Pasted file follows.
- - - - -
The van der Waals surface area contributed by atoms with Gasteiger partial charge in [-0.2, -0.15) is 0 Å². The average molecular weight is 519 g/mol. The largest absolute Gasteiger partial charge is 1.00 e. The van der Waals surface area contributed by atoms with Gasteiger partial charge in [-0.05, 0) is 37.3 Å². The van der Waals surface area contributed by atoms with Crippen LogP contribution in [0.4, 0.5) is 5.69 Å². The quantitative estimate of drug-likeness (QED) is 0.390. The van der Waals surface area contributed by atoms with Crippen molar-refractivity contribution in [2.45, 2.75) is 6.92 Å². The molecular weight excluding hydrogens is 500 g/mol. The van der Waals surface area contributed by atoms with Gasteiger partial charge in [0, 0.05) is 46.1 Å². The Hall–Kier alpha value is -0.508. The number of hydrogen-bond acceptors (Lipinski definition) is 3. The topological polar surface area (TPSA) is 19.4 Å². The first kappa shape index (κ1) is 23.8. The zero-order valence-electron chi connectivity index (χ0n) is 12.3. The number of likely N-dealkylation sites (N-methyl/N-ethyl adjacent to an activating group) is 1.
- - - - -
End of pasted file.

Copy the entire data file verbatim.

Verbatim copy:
The van der Waals surface area contributed by atoms with Gasteiger partial charge in [-0.2, -0.15) is 0 Å². The average molecular weight is 519 g/mol. The largest absolute Gasteiger partial charge is 1.00 e. The van der Waals surface area contributed by atoms with Gasteiger partial charge in [-0.05, 0) is 37.3 Å². The van der Waals surface area contributed by atoms with Crippen LogP contribution in [0.4, 0.5) is 5.69 Å². The quantitative estimate of drug-likeness (QED) is 0.390. The van der Waals surface area contributed by atoms with Crippen molar-refractivity contribution in [2.45, 2.75) is 6.92 Å². The molecular weight excluding hydrogens is 500 g/mol. The van der Waals surface area contributed by atoms with Gasteiger partial charge in [0, 0.05) is 46.1 Å². The Hall–Kier alpha value is -0.508. The number of hydrogen-bond acceptors (Lipinski definition) is 3. The topological polar surface area (TPSA) is 19.4 Å². The first kappa shape index (κ1) is 23.8. The zero-order valence-electron chi connectivity index (χ0n) is 12.3. The number of likely N-dealkylation sites (N-methyl/N-ethyl adjacent to an activating group) is 1.